Several organizations work to save polar bears by holding federal and state agencies accountable under the Endangered Species Act of 1973, which offers legal protection to designated plants and animals under the federal government. Some advocacy groups include the National Wildlife Federation, World Wildlife Fund and the U.S. Fish and Wildlife Department.

Polar bears face extinction due to global warming, oil and gas industry development and unreported or illegal hunting. Land management practices develop, preserve, restore and manage habitats. Private landowners enter into agreements to maintain habitats on their property for a period of years. Advocacy groups raise funds through monthly giving programs or the sale of merchandise, such as books, magazines and apparel.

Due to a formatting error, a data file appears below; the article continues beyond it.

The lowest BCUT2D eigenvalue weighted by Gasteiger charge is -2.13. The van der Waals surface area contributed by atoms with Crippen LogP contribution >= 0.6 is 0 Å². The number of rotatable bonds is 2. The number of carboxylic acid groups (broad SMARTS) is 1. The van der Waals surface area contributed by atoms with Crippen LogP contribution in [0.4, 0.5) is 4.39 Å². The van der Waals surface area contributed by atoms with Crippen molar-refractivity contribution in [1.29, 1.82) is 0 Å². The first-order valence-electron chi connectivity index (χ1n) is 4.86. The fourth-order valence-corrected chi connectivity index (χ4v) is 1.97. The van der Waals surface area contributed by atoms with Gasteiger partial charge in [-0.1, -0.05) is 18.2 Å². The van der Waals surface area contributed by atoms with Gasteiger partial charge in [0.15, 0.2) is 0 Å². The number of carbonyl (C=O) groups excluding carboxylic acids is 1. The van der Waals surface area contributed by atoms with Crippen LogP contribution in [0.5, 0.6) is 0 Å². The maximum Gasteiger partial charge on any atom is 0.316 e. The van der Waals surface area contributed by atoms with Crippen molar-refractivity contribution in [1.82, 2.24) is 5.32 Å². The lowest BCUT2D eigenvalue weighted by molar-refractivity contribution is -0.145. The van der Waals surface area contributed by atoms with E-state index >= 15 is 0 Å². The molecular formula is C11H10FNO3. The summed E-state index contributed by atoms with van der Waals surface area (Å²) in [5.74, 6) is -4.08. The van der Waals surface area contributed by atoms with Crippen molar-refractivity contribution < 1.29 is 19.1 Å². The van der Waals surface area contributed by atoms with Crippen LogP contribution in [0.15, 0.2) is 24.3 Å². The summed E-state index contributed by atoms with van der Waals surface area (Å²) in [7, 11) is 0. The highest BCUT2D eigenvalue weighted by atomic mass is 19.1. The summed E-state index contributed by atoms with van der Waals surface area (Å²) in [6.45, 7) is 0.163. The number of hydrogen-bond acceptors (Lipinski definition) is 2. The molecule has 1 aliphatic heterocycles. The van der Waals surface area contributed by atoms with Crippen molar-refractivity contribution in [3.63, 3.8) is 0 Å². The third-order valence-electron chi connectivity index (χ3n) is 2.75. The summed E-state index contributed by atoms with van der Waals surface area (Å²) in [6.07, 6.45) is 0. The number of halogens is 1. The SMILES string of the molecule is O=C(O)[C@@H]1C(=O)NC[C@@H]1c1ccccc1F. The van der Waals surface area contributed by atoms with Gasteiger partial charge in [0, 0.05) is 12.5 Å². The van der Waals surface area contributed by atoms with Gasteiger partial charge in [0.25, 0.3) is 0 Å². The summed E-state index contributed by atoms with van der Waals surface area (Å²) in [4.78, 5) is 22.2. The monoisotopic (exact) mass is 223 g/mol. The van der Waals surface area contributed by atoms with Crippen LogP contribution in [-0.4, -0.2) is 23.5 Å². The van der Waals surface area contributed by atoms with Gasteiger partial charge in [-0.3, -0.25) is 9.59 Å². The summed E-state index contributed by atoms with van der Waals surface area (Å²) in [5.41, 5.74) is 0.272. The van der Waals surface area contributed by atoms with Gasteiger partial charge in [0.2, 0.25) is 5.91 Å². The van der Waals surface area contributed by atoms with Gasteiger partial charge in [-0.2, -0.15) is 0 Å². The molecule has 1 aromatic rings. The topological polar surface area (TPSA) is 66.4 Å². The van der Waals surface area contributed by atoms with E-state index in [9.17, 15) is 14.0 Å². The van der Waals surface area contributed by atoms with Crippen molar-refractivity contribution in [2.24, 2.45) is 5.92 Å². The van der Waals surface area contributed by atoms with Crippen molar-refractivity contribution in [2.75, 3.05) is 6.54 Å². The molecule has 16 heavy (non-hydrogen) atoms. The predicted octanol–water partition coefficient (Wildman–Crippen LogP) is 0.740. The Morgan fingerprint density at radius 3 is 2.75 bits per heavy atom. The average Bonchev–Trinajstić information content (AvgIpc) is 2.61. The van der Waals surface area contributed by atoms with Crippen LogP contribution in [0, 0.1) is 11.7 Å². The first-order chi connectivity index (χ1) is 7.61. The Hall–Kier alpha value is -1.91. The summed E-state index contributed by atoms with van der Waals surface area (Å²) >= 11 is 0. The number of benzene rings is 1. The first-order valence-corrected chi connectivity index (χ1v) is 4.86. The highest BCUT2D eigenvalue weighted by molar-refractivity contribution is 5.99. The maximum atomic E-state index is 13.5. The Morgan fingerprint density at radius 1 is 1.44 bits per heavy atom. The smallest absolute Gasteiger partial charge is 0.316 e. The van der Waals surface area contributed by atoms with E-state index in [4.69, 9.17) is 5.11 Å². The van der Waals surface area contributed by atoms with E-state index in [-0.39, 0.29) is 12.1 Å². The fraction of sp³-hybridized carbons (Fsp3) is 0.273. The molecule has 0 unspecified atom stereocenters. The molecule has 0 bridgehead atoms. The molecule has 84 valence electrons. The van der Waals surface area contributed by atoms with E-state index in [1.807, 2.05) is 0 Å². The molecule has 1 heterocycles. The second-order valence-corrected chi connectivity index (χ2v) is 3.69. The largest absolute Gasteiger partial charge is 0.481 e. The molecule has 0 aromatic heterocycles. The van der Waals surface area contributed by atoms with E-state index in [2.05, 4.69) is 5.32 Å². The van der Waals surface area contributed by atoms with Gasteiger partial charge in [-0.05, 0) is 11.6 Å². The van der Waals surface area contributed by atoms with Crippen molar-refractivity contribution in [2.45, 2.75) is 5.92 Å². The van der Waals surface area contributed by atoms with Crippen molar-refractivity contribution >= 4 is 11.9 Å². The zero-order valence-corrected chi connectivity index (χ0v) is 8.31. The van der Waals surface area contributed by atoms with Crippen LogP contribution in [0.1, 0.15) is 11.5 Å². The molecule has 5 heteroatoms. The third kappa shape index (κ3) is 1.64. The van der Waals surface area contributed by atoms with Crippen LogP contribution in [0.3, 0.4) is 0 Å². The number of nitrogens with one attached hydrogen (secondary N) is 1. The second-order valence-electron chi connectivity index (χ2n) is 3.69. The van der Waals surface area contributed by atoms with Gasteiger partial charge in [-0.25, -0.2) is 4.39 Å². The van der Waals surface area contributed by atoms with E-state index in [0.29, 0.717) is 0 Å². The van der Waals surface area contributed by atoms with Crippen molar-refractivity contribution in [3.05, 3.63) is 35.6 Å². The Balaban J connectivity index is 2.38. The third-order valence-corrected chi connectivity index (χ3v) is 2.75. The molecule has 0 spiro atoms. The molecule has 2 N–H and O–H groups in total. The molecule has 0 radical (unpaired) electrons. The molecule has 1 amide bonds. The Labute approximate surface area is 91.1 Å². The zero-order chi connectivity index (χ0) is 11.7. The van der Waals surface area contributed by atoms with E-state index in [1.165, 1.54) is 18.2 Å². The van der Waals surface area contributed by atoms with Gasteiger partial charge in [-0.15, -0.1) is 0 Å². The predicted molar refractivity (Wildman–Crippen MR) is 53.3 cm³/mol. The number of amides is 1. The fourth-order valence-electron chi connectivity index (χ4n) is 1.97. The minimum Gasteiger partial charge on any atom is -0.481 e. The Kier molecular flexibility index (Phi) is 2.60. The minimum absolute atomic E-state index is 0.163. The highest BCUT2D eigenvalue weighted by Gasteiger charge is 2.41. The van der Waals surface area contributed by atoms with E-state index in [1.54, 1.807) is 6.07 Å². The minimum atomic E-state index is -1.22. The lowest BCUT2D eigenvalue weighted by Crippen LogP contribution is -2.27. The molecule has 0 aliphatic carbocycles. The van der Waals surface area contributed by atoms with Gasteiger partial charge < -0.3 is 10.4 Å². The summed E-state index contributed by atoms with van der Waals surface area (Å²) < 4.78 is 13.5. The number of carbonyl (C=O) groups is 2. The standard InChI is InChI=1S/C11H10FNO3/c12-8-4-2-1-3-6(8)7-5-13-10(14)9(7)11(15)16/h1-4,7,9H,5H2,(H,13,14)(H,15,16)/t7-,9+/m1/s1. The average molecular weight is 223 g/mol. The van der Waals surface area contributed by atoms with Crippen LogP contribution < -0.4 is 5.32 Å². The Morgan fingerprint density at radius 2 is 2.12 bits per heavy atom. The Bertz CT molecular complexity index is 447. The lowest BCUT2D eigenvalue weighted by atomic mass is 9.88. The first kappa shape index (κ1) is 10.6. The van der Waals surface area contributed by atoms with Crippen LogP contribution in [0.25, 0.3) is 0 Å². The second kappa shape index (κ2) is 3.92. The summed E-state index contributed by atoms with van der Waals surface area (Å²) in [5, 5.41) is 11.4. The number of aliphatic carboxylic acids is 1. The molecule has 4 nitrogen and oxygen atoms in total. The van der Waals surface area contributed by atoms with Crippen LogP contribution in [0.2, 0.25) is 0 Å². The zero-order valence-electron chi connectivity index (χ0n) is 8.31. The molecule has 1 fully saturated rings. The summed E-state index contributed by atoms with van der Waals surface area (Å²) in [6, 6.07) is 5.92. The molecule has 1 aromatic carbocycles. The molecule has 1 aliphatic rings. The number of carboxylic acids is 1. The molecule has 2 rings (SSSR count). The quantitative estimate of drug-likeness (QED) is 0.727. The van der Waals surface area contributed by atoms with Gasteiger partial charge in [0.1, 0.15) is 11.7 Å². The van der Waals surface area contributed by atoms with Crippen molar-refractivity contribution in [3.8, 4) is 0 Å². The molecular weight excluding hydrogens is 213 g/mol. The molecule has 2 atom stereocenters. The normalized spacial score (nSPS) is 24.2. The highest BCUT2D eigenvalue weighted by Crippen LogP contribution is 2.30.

The World Wildlife Fund offers technical advice to national and international energy companies to minimize oil spills that are fatal to polar bears and the entire food chain. In accordance with its mission statement, the advocacy group strives to ensure that any industrial development is sustainable. By a collaborative effort with the scientific community, conservation specialists and local residents, they actively oppose oil and gas development in fragile ecological areas. WWF cartographers around the Arctic prepare sensitivity maps that alert seafaring vessels to ecologically fragile locations to make Arctic shipping safer.